While he was masquerading as a churchgoing, upstanding citizen, Robinson claimed to friends that he had joined a secret sadomasochism cult called the International Council of Masters and had become a “Slave Master”, with duties of procuring victims to gatherings where they would be tortured and raped by cult members.
In 1984, Robinson started two more fraudulent companies and hired Paula Godfrey, 19, as a sales representative. Paula was interested in pursuing a business career and told her family that Robinson had arranged for her and a group of women to fly to San Antonio, Texas, to enroll in a clerical skills course.
Paula’s family later told police that Robinson picked up their daughter on September 1, 1984, and said he was driving her to the airport for her flight. She was never seen again.
Paula’s dad flew to San Antonio to search for his daughter when she did not contact her family after several days. He found out she had never checked into her hotel. He frantically returned to Overland Park and found Robinson at his office and demanded his daughter contact him within three days.
Paula’s parents then began receiving letters signed by Paula and postmarked from Kansas City, Kansas.
“All of a sudden these letters started appearing, signed by his daughter saying ‘Oh, I’m okay, I’m fine. You don’t need to worry about me,’” said Joyce Singular, a contributor to the book “” by Stephen Singular and John Douglas. Anyone You Want Me to Be: A True Story of Sex and Death on the Internet
They took the letters to the police. Police investigated Paula’s disappearance, but the case went cold.
In 1985, Robinson met Lisa Stasi, she went missing and her case had gone cold too.
In 1987, Catherine Clampitt, 27, moved to Kansas to live with her brother’s family while looking for employment.
Catherine located an advertisement for Robinson’s management consulting company. Her brother said that the wording in the ad, was strange, offering extensive travel and a new wardrobe.
Robinson hired Catherine and she often stayed at hotels several nights a week due to her position. Her brother became concerned when she did not return home after leaving on June 15, 1987, and reported her disappearance to the police.
Over the course of the next several years, four more women would vanish.
Robinson had discovered the Internet, set up five computers in his home, and began trolling for victims. Using several monikers, including the “Slave Master,” he trolled online for women who like to play the submissive partner role during sex. He also became well-known in BDSM online chat rooms.
In 1999, through the Internet, Robinson met Izabela Lewicka, 21, an art student and Polish immigrant living in Indiana.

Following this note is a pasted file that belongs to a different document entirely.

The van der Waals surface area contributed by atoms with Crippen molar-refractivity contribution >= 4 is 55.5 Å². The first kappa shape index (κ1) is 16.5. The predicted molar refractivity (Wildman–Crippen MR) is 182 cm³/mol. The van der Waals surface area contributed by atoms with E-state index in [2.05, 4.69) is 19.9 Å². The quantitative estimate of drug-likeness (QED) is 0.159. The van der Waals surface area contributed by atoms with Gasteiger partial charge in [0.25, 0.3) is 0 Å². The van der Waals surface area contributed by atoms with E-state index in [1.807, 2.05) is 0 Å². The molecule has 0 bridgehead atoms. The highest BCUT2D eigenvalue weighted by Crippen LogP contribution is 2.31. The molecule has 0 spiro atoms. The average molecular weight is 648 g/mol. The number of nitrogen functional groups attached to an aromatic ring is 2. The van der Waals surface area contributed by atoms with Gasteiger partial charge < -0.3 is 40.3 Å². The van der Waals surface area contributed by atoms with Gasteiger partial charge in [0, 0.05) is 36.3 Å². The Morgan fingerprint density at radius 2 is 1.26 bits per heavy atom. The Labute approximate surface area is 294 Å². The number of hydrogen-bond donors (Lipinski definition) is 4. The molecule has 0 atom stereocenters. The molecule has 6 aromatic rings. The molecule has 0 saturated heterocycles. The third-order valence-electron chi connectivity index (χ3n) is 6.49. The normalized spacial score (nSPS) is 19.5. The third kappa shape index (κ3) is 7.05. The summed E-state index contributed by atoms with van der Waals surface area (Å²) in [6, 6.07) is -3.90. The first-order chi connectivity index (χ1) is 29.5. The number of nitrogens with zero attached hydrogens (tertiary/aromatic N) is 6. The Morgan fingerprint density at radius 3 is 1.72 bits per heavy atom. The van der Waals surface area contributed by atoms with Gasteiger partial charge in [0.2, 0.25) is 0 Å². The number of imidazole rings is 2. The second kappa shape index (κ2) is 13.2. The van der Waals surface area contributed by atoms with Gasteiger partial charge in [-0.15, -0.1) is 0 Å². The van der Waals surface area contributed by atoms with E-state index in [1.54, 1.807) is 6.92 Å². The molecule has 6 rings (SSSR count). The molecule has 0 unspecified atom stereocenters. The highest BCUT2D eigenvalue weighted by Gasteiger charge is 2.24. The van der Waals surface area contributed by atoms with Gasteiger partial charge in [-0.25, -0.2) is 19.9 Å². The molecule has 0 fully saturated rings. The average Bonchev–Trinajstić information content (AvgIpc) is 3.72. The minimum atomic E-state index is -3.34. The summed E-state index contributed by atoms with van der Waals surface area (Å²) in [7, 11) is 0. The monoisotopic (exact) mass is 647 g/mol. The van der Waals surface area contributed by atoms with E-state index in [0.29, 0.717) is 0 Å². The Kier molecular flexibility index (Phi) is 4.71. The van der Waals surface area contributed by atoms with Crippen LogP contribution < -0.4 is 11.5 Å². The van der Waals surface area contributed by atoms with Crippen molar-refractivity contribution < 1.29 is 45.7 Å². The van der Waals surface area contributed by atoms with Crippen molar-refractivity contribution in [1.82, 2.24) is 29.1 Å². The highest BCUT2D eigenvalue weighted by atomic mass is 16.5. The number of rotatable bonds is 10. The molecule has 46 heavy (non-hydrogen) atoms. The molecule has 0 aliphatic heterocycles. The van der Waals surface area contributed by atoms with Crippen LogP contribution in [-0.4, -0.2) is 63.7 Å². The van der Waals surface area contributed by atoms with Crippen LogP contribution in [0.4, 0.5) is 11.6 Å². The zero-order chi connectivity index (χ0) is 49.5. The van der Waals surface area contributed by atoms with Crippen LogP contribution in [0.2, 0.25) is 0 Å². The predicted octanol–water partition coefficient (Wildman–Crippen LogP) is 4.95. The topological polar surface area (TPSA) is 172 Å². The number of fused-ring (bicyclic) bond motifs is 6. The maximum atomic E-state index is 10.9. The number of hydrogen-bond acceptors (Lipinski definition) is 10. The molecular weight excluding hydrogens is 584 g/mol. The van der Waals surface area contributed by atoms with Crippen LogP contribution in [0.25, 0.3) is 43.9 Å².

When she moved to Kansas City, Robinson gave Izabela an engagement ring and brought her to the county registrar, where they paid for a marriage license that was never picked up. She also signed a 115-page slave contract that gave Robinson total control over her bank accounts and every aspect of her life.
“He wants her to come to Kansas essentially to be his submissive,” Stephen Singular said. “She suddenly disappears as well.”
Robinson would tell women they were going to travel the world and sail on his yacht. He had each of the women he met sign four blank pieces of paper that he would later send to their families, posing as them, so families would not suspect they were missing and had been murdered.
Later in 1999, Robinson scammed Suzette Trouten, 28, a nurse from Newport, Michigan. He had persuaded her to work as a caretaker for his elderly father (who had been dead for many years). The alternative lifestyle attracted Suzette to make the move to Kansas City that following year.
Suzette’s mother, Carolyn Trouten received emails from her daughter but felt something was not right.
“Things weren’t worded the way she would word them,” her mother told a news reporter. “Everything was spelled right.”
She called the police.
The authorities then discovered two abandoned dogs at the trailer park where Suzette lived on March 1, 2000.
“Suzette would never have gone anywhere, not sailing, not across town, nowhere without these dogs,” author Stephen Singular said.
With Robinson already on their radar, police feared Suzette could be dead.
House of Cards Falls
Investigators were pretty confident that Robinson was involved in Suzette’s disappearance and began watching his every move, including trips to his 16-acre farm in Linn County, Kansas.
Dave Brown, a police officer who investigated Robinson, gave Carolyn Trouten a tape recorder and had her tape conversations with Robinson.
During one of the taped calls, Robinson told Carolyn that her daughter had left with someone else to travel the world and had not taken the job he had offered her.
Later in the call, Carolyn asks Robinson if she should notify someone about her daughter’s disappearance.
“Hon, I wouldn’t, you know, I really wouldn’t, uh, wouldn’t worry about it too much,” Robinson tells her on the call. “I’m sure that when, when they hit the next place, they’ll, um, they’ll send us a card or call us or email us or something.”
Police continued to watch Robinson as he brought women in from all over the world and put them in hotels. Detectives were able to get his garbage cans containing shredded documents that revealed Robinson also had a storage locker in Missouri.